As organizations move beyond the immediate response to COVID-19 and reset business strategy, CIOs have to decide how best to contribute.
While CIOs have continually re-evaluated operations during the pandemic, they must now focus on more strategic priorities: making their enterprise more resilient and better able to respond to uncertainties, capturing value from new digital opportunities and enabling digital business outcomes.
Here are three questions to ask to begin the post-pandemic strategy conversation.
What factors have enabled us (or our competitors) to be resilient during the crisis?
Gartner defines organizational resilience as the ability of an organization to resist, absorb, recover and adapt to business disruption in an ever-changing and increasingly complex environment to deliver its objectives, rebound and prosper.
Understand how to further bolster your organization’s resilience by reflecting on what has already created it during the COVID-19 crisis for you and your competition. For example, many Chinese retailers were able to quickly shift to online shopping platforms because they already had the underlying IT infrastructure to do so, while other retailers did not.
Leading CIOs acknowledge that an organization’s business model and strategy itself could be a threat to building its resilience. As a result, they are continuously examining employee and customer experiences for ways to make them more resilient and offset the impacts of COVID-19. Work with partners outside of IT to determine what impact proposed strategy changes might have on the rest of the organization.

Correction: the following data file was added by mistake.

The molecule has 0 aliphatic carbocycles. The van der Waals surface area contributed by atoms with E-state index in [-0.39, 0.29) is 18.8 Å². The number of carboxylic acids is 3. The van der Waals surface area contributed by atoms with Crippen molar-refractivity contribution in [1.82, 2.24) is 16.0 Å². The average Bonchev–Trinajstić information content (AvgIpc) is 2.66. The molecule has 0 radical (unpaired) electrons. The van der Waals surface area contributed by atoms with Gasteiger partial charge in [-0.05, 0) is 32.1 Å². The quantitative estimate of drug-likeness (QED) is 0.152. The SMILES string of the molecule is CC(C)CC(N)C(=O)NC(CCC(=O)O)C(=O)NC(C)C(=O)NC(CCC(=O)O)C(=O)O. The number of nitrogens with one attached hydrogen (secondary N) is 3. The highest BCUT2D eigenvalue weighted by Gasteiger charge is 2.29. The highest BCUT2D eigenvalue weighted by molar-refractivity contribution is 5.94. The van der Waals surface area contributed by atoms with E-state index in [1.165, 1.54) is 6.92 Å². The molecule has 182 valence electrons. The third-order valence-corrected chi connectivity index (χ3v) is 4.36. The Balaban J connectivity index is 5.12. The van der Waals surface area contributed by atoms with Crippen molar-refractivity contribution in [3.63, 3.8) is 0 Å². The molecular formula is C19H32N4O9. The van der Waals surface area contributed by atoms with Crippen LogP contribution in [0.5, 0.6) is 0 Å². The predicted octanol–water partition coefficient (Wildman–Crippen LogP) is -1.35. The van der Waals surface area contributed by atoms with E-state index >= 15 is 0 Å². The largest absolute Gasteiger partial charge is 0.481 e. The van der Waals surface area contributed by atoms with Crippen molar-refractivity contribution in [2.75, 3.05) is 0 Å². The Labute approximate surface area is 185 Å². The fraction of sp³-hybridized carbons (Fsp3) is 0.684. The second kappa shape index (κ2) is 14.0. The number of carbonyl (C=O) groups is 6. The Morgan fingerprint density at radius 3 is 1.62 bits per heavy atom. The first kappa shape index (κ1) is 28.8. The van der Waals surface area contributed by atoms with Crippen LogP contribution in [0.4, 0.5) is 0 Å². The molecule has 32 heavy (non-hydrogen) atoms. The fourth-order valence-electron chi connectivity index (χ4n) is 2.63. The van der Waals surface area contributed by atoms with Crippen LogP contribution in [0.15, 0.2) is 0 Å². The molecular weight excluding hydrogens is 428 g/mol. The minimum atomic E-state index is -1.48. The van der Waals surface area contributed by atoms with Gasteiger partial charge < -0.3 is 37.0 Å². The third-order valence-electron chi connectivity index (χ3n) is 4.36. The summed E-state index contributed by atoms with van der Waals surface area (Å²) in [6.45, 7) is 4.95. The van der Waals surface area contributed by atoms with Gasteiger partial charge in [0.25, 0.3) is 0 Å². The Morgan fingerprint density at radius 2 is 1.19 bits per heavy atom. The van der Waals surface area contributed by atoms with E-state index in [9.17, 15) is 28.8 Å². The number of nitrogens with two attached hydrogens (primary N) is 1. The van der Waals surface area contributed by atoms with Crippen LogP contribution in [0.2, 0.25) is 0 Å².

Has our decision rights framework allowed us to respond with speed and flexibility in this crisis?
Evaluate the strategic decision-making process by reflecting on whether it enabled the IT organization to spot opportunities and threats across the business and how quickly it was able to respond to the challenge at hand.
Centralized, top-down decision-making approaches limit organizations’ abilities to respond to volatile market dynamics. Organizations that allow distributed decision making, where business units, functions or teams make strategy-related decisions aligned to overall corporate objectives, are better equipped to quickly respond to the right opportunities and threats.
Who are our key resources inside and outside of IT for execution of technology strategy?
While the pandemic is fueling many digital opportunities across the enterprise — revamping sales and service channels, deploying new systems to support remote work — it also has the potential to burn out IT employees and lead to capacity issues. Leading CIOs acknowledge that corporate IT cannot be solely responsible for “digital” and they look for additional capacity outside of IT to help.
Employees outside of IT who customize or build data and technology solutions are enlisted as “force multipliers” to advance their digital transformation agenda. The role of the CIO is to orchestrate the work of these distributed technology producers outside IT by fostering consistent ways of working, promoting reuse and providing secure, efficient digital foundations for technology production.
With technology proving to be paramount to organizations during this crisis, it is essential that CIOs take this opportunity to reflect on how they can help their organizations be better prepared for future uncertainties.